Dirk Johnson

Stories by Dirk Johnson

  • A Killer's Deadly Aim

    It's small, but lightning fast, coming out of the cannon at 3,000 feet per second. It's available at any neighborhood ammo store, but it's the preferred ordnance of Army riflemen and Olympic sharpshooters. And when it's in the wrong hands, the .223-caliber bullet can be a perfect killing machine, ripping holes the size of coffee cups. In Washington, D.C., and its suburbs, the shots were almost surely fired by an expert, as if picking off clay pigeons a single round at a time. But this was no game. Six people in the Washington area were shot dead--gunfire that seemed to come out of nowhere--a spree so random and terrifying that some people have refused to step outside their doors.On the loose was a killer with a deadly eye and a powerful weapon. The shots have been fired from such long range--as far away as six football fields, police say--that there have been no eyewitnesses. And the aim has been near perfect. This is a "very skilled" marksman, says Bureau of Alcohol, Tobacco and...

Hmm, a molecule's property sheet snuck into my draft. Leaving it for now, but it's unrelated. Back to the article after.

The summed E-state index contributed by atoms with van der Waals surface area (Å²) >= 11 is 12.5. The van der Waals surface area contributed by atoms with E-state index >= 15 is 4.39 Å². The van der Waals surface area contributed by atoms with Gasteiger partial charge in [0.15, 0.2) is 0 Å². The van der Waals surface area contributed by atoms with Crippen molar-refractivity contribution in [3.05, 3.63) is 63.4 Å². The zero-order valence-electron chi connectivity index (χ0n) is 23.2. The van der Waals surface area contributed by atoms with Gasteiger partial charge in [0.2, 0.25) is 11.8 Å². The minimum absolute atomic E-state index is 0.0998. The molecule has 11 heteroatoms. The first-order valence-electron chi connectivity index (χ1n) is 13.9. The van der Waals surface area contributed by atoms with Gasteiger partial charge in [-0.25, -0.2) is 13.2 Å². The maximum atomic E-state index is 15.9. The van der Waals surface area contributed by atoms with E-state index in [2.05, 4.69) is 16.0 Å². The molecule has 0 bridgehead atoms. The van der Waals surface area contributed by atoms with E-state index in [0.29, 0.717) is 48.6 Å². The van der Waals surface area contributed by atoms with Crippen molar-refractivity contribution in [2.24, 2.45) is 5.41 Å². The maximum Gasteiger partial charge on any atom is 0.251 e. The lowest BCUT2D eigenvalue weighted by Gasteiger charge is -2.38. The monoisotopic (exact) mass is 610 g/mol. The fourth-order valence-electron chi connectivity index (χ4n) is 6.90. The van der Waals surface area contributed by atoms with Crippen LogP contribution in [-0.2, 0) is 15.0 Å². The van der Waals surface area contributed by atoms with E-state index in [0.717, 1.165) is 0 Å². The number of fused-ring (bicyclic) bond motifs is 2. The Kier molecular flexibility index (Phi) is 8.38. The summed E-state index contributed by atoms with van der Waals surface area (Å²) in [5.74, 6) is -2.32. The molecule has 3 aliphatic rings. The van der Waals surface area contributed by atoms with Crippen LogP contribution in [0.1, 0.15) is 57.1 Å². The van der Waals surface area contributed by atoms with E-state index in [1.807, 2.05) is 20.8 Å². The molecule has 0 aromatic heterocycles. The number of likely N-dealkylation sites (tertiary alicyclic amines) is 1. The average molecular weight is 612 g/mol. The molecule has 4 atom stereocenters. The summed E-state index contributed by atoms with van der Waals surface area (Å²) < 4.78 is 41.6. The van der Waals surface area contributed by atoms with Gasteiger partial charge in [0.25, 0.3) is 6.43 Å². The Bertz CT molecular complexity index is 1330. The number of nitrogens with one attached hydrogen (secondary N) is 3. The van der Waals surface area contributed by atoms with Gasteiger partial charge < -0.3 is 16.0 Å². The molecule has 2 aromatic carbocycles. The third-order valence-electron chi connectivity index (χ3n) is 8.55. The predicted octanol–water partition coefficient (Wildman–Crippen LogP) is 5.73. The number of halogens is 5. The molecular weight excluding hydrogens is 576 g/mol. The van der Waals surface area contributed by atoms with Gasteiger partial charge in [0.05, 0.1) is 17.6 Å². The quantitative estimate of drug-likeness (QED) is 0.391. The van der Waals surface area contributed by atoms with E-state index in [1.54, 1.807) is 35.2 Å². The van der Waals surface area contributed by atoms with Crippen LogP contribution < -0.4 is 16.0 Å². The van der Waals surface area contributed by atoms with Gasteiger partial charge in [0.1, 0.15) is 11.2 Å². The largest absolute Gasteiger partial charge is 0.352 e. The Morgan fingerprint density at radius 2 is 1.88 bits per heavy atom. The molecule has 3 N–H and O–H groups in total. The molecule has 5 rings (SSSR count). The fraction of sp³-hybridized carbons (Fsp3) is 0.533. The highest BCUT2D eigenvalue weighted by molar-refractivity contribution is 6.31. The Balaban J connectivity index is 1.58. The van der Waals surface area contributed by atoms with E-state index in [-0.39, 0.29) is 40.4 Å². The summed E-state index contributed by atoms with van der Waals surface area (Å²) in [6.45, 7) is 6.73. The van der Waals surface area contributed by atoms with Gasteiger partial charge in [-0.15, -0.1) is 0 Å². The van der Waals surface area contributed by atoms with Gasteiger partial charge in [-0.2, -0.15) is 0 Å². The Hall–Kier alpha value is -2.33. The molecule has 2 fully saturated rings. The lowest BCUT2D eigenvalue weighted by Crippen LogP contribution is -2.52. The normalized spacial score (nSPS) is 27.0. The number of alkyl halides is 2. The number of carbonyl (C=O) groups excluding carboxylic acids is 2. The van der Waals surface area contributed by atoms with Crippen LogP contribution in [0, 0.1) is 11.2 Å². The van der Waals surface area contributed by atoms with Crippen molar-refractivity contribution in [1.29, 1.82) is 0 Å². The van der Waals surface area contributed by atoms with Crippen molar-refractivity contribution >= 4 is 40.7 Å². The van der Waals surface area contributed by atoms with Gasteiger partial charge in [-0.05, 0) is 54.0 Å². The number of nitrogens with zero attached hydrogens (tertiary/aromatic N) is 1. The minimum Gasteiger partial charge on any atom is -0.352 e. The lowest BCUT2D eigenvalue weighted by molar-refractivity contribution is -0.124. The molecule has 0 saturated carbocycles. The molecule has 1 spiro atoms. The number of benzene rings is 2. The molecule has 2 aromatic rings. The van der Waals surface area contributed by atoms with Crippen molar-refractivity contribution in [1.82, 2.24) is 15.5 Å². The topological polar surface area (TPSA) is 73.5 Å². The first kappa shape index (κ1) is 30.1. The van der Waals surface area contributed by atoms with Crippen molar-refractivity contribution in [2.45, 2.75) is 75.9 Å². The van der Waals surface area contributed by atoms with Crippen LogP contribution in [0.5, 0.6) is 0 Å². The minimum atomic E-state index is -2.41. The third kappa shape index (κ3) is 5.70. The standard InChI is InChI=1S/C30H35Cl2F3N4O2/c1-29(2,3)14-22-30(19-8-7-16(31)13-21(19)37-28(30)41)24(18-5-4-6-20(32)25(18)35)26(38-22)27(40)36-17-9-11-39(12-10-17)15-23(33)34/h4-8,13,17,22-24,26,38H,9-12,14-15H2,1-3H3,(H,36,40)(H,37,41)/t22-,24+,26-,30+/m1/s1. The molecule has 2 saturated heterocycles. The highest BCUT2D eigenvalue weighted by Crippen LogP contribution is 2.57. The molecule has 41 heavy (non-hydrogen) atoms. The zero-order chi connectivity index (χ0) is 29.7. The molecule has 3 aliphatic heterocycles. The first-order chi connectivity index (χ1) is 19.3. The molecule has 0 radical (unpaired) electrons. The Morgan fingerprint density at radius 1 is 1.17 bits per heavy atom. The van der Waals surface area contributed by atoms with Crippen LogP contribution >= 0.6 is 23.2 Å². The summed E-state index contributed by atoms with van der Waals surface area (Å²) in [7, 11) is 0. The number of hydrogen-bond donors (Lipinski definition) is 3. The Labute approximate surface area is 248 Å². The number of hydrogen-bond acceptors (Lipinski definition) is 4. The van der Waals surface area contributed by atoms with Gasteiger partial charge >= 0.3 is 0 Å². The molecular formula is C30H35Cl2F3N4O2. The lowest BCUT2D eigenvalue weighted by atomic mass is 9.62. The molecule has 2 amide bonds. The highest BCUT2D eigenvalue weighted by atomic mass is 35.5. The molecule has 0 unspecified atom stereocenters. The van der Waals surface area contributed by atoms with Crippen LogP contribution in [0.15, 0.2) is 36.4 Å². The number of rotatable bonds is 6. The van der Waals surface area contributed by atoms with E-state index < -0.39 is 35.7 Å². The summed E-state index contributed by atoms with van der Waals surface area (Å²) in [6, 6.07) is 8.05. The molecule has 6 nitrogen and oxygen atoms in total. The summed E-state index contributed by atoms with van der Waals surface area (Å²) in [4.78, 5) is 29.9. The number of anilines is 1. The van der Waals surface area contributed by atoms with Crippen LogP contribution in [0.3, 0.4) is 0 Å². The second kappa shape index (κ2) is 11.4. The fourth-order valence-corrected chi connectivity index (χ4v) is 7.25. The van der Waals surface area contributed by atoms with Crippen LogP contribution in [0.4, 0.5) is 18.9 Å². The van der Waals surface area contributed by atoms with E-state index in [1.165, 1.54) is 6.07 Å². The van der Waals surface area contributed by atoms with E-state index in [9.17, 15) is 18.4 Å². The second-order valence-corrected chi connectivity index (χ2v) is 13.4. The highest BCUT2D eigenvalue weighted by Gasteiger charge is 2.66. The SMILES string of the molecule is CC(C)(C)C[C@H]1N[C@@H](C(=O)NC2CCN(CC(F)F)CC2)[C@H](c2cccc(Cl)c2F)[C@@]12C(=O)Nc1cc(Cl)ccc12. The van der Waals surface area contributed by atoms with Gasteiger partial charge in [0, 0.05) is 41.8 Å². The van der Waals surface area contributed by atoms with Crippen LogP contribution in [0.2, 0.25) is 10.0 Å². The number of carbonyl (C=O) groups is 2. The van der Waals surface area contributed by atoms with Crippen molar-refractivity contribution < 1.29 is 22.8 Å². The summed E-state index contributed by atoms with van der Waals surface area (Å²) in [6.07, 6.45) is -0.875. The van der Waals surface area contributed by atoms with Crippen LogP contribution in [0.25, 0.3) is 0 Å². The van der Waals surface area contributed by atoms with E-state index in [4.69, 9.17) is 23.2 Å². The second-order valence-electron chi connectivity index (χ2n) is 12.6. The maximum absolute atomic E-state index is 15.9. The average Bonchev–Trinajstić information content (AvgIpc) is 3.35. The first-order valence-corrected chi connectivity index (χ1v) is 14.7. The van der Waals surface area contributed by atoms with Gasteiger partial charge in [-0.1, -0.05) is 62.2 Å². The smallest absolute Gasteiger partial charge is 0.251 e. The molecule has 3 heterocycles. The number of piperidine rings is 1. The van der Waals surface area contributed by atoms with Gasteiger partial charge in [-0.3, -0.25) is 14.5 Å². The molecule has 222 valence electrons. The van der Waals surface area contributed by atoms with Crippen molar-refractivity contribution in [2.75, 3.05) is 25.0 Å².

• From Taco Bell To Al Qaeda

    Jose Padilla, a.k.a. Abdullah al-Muhajir, wasn't one of those quiet, sweet kids the neighbors just can't believe got into trouble with the law. Growing up on Chicago's tough West Side in the late '70s and early '80s, young Jose was a known street thug and Latin Disciples gangbanger with an expanding rap sheet. At 15, Padilla and a running buddy mugged a man in the street, taking his money and watch. When the guy tried to chase them down, Padilla's partner stabbed him in the stomach. As he lay bleeding, Padilla kicked him hard in the head, he later told police, because he "felt like it." The victim died. Padilla did a stint in juvenile hall.It's a long way from "juvey" to the Navy brig in Charleston, S.C., where Padilla, now 31, is being held as an enemy combatant for his alleged role in a Qaeda dirty-bomb plot. Investigators are still trying to figure out why the Brooklyn-born Puerto Rican Roman Catholic wound up converting to radical Islam and joining ranks with Osama bin La-den in...
  • Until Dust Do Us Part